Standing in that void was, I imagine, like entering a decompression chamber after a particularly deep dive.  And it took a few minutes for me to adjust. Once I did, I was suffused with a very clear sense that I had arrived.

Now, I'm not well-schooled in architectural design, and although I have been known to page through Architectural Digest at times, I'm not well-versed in the nomenclature of that discipline. But I do know a sense of place when I feel it. The sense of that atrium..  in that building... was one of undeniable self-conscious significance. The place had clearly been constructed to communicate to the tenants that they were Players in the game of life. And to everyone else, the place spoke volumes about the importance of those who were housed there, and the significance of their business. Well-done, to those who designed it thus -- and I have no doubt that was their intention.

One thing struck me about the place, however, after I acclimated to it. And the reversal was almost as disorienting as the adjustment to it, coming in from the outdoors. In a matter of a few minutes -- once my eyes adjusted to the light, and my body adjusted to the change in proximity to interior artificial instead of exterior, natural objects -- the atrium morphed from a clear statement of consequential substance, to... well... nothing. It was the strangest thing. Here, I'd been climbing a hill in my humble little car, bathed in ample outside evidence of power and influence... and I'd stepped through heavy doors to the greeting of a commanding, even overwhelming inside space. But once I was really in the space, all sense of substance dissipated, and the atrium became, well, an empty void that had little to offer aside from echoes and a confusing absence of signage.

That first contact sense of awe and intimidation dissolved, as I looked around the space itself and saw little more than two angular, 50's-style couches facing each other in the center of the room, brushed metal elevator doors off to the right, and recessed alcoves of entrances to tenant offices. The layout looked a lot like a spread I'd seen about feng shui in the workplace and how foyers could be properly designed for the most advantageous energy. But the feel of this place was very different from what I'd gotten from that feng shui magazine spread.* It was as though someone had glanced quickly at that magazine and thrown together something that looked like what they thought they saw. As though the person picking out the decor had read about minimalism and heard it was the latest thing, and took a stab at it without a lot of deep thought, consideration, or even a direct experience of what that space would be like for people entering from the outdoors. It was as though they'd thrown together the atrium design -- such as it was -- as an afterthought... a last effort to put the finishing touches on a project that probably went over-schedule and over-budget, and they were just happy to have it done.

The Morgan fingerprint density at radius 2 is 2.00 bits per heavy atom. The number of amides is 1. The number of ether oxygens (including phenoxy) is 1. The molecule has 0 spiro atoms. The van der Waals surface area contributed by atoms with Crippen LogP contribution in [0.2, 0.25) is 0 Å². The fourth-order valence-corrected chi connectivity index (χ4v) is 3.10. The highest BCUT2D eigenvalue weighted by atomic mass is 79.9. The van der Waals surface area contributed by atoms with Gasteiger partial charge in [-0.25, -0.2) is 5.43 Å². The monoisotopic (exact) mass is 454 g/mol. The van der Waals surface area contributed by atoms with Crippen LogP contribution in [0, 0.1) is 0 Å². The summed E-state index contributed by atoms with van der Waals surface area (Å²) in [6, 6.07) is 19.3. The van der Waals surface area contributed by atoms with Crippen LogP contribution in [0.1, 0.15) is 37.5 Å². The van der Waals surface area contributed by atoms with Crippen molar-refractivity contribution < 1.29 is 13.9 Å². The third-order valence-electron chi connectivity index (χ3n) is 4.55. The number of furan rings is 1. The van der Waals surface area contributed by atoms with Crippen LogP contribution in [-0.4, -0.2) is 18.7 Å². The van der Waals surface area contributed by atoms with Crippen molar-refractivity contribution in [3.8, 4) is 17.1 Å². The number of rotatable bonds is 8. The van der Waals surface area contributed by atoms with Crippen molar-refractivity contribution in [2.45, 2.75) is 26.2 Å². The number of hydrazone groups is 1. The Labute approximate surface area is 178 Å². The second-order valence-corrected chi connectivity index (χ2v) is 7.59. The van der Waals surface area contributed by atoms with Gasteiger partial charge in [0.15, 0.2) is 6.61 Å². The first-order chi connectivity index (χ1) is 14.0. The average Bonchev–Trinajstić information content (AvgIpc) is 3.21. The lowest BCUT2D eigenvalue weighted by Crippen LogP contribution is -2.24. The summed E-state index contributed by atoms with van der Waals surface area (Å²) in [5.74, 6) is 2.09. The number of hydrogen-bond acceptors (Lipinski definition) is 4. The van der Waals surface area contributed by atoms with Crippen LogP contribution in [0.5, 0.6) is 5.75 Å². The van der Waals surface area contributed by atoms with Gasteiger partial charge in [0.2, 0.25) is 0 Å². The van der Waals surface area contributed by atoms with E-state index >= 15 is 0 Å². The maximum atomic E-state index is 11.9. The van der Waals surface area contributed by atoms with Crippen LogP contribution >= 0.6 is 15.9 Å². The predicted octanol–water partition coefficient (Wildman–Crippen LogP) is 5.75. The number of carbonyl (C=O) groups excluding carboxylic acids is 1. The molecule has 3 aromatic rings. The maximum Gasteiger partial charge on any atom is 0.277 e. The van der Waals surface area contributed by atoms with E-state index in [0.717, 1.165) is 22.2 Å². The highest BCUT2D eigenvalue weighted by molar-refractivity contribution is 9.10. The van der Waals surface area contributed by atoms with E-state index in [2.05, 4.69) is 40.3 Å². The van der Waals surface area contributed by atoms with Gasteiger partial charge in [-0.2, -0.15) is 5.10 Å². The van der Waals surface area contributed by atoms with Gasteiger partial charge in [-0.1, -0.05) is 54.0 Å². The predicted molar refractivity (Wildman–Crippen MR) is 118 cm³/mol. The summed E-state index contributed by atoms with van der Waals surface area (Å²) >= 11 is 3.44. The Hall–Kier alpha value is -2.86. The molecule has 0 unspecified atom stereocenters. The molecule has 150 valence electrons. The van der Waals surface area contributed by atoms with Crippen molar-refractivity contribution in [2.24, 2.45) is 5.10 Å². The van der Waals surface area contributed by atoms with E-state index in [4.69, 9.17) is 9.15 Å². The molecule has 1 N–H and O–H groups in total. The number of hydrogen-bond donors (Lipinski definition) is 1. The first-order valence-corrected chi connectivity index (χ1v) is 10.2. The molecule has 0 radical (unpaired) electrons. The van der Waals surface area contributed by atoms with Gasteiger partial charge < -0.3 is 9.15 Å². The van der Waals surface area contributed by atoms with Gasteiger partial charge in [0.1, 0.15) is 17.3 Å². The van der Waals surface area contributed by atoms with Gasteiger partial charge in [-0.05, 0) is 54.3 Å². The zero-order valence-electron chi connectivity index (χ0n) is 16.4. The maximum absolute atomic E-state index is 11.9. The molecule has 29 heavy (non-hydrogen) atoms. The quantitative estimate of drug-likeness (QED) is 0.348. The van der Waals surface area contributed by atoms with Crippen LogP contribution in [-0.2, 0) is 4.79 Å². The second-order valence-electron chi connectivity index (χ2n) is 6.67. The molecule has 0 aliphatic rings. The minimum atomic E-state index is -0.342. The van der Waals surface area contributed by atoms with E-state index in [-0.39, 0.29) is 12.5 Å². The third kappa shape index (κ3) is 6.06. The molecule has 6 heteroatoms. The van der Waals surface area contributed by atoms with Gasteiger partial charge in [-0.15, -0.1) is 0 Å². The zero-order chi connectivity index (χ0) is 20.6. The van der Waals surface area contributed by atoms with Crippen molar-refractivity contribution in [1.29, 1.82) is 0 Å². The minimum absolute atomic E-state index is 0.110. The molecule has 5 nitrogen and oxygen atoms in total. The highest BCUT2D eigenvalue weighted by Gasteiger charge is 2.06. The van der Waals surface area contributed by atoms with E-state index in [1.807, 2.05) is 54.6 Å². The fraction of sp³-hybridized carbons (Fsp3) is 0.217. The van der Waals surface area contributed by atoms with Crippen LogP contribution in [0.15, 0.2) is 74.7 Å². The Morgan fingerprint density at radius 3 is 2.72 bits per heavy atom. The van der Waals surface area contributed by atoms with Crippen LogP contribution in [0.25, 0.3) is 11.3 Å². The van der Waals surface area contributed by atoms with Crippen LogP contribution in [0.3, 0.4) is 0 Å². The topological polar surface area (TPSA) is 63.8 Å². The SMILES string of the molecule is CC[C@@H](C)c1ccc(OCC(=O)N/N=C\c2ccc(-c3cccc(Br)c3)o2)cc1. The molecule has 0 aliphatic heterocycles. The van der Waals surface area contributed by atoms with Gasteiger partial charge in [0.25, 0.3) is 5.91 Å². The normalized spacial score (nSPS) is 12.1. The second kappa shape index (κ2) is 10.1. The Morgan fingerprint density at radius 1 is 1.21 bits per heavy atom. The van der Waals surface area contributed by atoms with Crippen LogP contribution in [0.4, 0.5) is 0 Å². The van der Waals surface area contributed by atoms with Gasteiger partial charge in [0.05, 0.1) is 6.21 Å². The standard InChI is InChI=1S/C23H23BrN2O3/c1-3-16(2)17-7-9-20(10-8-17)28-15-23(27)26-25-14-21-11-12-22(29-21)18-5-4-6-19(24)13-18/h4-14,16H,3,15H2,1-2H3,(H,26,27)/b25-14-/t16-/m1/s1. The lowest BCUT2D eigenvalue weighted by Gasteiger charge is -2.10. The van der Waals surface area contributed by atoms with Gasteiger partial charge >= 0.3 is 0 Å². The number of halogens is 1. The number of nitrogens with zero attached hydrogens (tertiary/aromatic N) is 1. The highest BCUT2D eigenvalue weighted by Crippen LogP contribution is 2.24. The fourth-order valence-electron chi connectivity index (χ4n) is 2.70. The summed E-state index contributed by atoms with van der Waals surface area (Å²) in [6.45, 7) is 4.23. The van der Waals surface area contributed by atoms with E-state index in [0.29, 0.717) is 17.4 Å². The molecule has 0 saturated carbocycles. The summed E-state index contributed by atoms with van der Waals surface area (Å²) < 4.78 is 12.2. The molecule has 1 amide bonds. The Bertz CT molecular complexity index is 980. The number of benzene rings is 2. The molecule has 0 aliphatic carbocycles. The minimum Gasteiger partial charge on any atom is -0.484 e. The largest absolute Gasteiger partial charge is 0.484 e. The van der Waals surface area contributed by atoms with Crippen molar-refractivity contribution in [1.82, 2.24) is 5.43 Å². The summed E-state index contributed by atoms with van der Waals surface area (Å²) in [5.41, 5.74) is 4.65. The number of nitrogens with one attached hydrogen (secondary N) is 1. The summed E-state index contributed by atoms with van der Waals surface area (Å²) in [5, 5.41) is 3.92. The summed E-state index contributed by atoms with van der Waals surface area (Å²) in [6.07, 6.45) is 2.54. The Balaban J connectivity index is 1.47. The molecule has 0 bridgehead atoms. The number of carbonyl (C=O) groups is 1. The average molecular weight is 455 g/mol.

What a shame. For the impression I had of a commanding presence over the lesser office blocks along the highway below, morphed into a sense of distance, even longing. As indifferently aloof and overbearing as the structure had felt at first encounter, it suddenly felt, well, lonely.

And the awe I'd initially felt for its shiny, reflective surface transformed into a bittersweet sadness tinged with regret, even pity.

I'm sorry to say, my appointment turned out about the same. The meeting began well, and the potential client and I seemed to hit it off, but ultimately the connection didn't pan out. The business I had hoped to forge a deal with turned out to be very much like the atrium of the building that housed it -- impressive at first blush, but ultimately hollow and without a whole lot of substance, a little sad... and lonely, too.

As I headed back down that winding drive, I noticed that the signs along the way had some blank spaces where tenants names had once been. And in stretches here and there, the lines marking the lanes needed repainting.


* I'd have to go back and look at the book again (I may just do that), to compare the lighting and the proportions of the area with what I saw in the atrium. And perhaps the actual experience of that feng-shui-friendly office foyer would approximate what I felt in that real-life space. It's tough to tell from magazine spreads. I really have to be there to judge for myself.